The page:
Ambiguity in the DUI law of Arizona has ensued as a by-product of the passing of medical marijuana. As it applies to impairment, the measurement of how much marijuana would need to be in the bloodstream for each individual is unclear. But currently, a blood test can measure the tetrahydrocannabinol molecule (THC) in the blood thirty days after exposure. This means a person could be charged with DUI in Arizona if driving through the state from neighboring Colorado where marijuana is legal for recreational purposes.
Arizona has some of the strictest DUI penalties on record books. A first-time offender can face up to ten days in jail with a year driver’s license suspension, among hundreds of dollars in fines and the mandatory installation of an ignition interlock device. A DUI charge will also remain on your record for five years. A drug DUI will hold the same penalties even though the THC could be in your system from thirty days previous, meaning it’s possible there was no actual impairment at the time of the arrest.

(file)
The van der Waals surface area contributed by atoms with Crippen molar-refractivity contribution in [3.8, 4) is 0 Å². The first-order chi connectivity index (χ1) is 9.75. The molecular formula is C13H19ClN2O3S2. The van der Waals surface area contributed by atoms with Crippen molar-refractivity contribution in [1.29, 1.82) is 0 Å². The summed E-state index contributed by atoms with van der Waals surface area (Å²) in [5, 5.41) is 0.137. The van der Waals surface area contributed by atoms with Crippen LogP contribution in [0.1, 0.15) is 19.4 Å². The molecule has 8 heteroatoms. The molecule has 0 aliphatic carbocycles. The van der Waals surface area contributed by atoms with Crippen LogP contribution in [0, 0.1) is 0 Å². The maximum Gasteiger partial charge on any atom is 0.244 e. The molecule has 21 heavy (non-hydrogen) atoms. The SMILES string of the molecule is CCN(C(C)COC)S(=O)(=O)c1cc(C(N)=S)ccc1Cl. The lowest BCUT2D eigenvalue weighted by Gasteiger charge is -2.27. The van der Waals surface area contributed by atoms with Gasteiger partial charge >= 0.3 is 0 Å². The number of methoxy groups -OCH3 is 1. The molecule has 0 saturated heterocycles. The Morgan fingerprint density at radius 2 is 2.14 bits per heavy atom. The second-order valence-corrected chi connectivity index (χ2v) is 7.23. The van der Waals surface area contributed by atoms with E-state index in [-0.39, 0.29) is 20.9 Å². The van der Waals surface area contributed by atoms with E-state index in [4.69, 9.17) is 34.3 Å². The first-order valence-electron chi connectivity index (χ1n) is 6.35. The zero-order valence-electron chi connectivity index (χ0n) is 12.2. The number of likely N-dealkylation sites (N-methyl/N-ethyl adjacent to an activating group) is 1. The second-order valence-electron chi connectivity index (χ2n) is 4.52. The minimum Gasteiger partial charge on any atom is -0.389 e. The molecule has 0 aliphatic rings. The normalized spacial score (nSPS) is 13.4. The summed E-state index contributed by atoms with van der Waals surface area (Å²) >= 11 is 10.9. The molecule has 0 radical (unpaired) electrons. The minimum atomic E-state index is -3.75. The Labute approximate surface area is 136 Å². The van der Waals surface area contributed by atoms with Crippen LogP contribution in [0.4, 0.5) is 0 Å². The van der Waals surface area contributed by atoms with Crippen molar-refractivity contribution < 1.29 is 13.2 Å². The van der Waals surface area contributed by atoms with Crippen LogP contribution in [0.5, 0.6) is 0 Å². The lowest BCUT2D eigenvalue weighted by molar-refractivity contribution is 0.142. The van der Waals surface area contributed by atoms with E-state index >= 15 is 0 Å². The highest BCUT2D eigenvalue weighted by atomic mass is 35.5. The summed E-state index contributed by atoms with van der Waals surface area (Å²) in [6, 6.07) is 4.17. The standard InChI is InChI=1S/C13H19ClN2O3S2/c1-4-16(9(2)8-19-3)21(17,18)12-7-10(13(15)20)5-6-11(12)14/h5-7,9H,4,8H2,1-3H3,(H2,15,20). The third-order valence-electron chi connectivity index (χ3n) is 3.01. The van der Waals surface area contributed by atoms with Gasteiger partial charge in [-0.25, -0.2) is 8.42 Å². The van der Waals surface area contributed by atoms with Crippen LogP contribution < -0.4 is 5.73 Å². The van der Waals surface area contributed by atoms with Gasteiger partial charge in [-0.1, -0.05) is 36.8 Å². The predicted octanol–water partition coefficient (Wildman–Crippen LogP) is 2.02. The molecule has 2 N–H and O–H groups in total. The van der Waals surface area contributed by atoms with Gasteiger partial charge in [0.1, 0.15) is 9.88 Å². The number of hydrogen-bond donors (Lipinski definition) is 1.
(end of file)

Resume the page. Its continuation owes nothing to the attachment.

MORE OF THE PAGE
If you have been charged with DUI in the state of Arizona, enlisting the experience of a talented Phoenix DUI lawyer to navigate the murky translation of drug DUI could mean the difference between serving jail-time or not. Having a DUI conviction on your record can lead to serious implications in your life that will affect all areas of your life. Future employers, for instance, can see a DUI conviction on your record when reviewing your information on a background check. Moreover, it could prevent you from being considered within certain employment industries, such as high-security positions, aviation, and government careers, to name a few.
The complexity in Arizona DUI law makes it crucial to gain the support of a Phoenix DUI lawyer early in the process of being charged. Doing so could be your only chance to regain your life and not face the ramifications that come along with a DUI conviction.